There are many inspiring people and projects working, in one form or another, to protect the unique rainforests of Borneo. As part of our mission we will be profiling and promoting a diverse selection of these, to help raise awareness, build networks, and encourage collaboration.

Our first featured project is a photographic expedition called “In the Footsteps of Carl Lumholtz through Central Borneo 100 Years After”: following the routes made famous by legendary Norwegian explorer Carl Lumholtz who researched and photographed Central Kalimantan between the years 1913 and 1917. The project is led by Narve Rio, Norwegian environmental research consultant, photographer and writer, and his colleague, Spanish photographer Diego Zapatero.

Image of Wood Carving

Wood carving in Teluk Julo also photographed by Lumholtz 100 years ago, Photo Diego Zapatero

It’s an amazing project, how did it begin?

The whole thing started with an old man I met in a small village by the Mahakam River. When he learned that I was from Norway he asked if I knew about the Norwegian Carl Lumholtz who visited his village 80 years ago. I didn’t, but I found that Lumholtz not only left a book about his 2 years of research in Kalimantan, and also hundreds of photos. Lumholtz did a tremendous effort in putting up his camera in the remotest places, and difficult terrain. He documented many cultural feats of the Dayaks and meticulously noted substantial amounts of information on customs and rituals in the villages he visited. Our project is about following Lumholtz routes around Kalimantan, search out the communities he visited.

What is your interest in Borneo?

My interest in Borneo goes back to 1997-1999 when I did 9 months of field work in East Kalimantan on two locations, half way up the busy Mahakam River, and down in a more remote location in Pasir Sub-district. At that time I was doing environmental economics research on the “budidaya rotan” agricultural system. That was at the very time that the threat to the Borneo environment started to get really serious. With my own eyes I could see how things escalated, how fast things were changing, also for the indigenous cultures of Kalimantan.

So what, do you think, are the key issues in Borneo?

My heart and my main research interest lies with the indigenous people’s cultural dignity and their right to live in, use and manage traditional lands and territories – to exercise their unmatched capacity to manage forests sustainably. I believe that securing the possibility of indigenous peoples to inhabit and protect their customary lands is essential to save whatever is left of global, dwindling cultural and environmental diversity.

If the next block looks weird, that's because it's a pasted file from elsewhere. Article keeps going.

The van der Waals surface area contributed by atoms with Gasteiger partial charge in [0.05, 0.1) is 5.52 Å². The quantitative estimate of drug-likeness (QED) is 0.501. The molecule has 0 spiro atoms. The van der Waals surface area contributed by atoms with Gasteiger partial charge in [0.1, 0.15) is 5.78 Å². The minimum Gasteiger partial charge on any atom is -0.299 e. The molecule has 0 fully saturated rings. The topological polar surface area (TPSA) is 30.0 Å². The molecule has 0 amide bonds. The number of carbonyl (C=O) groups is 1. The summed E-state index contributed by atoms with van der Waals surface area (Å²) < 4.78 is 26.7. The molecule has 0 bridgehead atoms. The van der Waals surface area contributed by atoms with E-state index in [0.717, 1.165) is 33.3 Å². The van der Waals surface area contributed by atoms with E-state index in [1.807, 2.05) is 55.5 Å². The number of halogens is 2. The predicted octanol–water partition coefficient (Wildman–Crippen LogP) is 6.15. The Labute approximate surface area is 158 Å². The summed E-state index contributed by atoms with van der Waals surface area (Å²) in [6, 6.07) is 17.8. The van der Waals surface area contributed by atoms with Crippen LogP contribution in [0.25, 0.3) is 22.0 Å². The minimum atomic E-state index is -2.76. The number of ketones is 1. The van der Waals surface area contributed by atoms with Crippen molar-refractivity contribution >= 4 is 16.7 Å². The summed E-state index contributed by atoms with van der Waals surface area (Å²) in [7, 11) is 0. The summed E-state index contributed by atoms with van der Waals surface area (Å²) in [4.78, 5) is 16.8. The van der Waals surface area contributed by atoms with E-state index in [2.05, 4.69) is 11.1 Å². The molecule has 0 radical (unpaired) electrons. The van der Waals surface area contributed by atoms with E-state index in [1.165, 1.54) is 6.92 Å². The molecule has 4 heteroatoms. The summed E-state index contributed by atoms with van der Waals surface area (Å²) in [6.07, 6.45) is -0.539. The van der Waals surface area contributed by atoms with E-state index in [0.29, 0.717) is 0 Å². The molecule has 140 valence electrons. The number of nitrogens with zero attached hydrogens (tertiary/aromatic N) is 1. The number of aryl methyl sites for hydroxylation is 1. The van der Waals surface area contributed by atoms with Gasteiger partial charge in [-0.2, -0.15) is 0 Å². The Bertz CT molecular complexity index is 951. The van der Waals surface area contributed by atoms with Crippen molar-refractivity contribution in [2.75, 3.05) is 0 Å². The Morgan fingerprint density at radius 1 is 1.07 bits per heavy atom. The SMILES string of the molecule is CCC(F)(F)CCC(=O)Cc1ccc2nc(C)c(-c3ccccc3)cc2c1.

What will this project achieve and what will be the main challenges?

In our eyes, the photo heritage from Lumholtz forms a 100 years old point of comparison to what we see in Borneo today. Lumholtz is renowned for adding a new level to academic research that was unique for the period. His work recorded social relationships, attitudes and the role of women in the tribal societies. Lumholtz gained international recognition for his natural science work, as an ethnographer, as a writer, photographer and lecturer. We feel that Lumholtz book and photographs gives us a unique opportunity, in a very visual way, to provide more contexts to the image of development impacts on nature and livelihoods. Lumholtz’s extensive research and photography of tribes, cultures and environment gives us a much richer and more visual picture to compare with than is normally the case – to contribute to shed a light on what has actually happened during 100 years.

Hong Bith, 80, one of the last long eared woman in  Long Tuyo Village, East Kalimantan, Photo Diego Zapatero

Hong Bith, 80, one of the last long eared woman in Long Tuyo Village, East Kalimantan, Photo Diego Zapatero

How did you make connections with Heart of Borneo Project?

The Heart of Borneo Project came up during research for the expedition and I was impressed with the web site and work. There is a lot of inspiration to get from following Heart of Borneo’s Twitter feed and website.

How can people follow or get involved?

Being a self-driven project, we keep any news coming on Twitter (@BorneoExp) and a dedicated blog – We are happy for every follower and every reader that wants to check out our project!

Interview with Narve Rio conducted by Neil Fraser, Communication and Outreach Manager, Heart of Borneo Project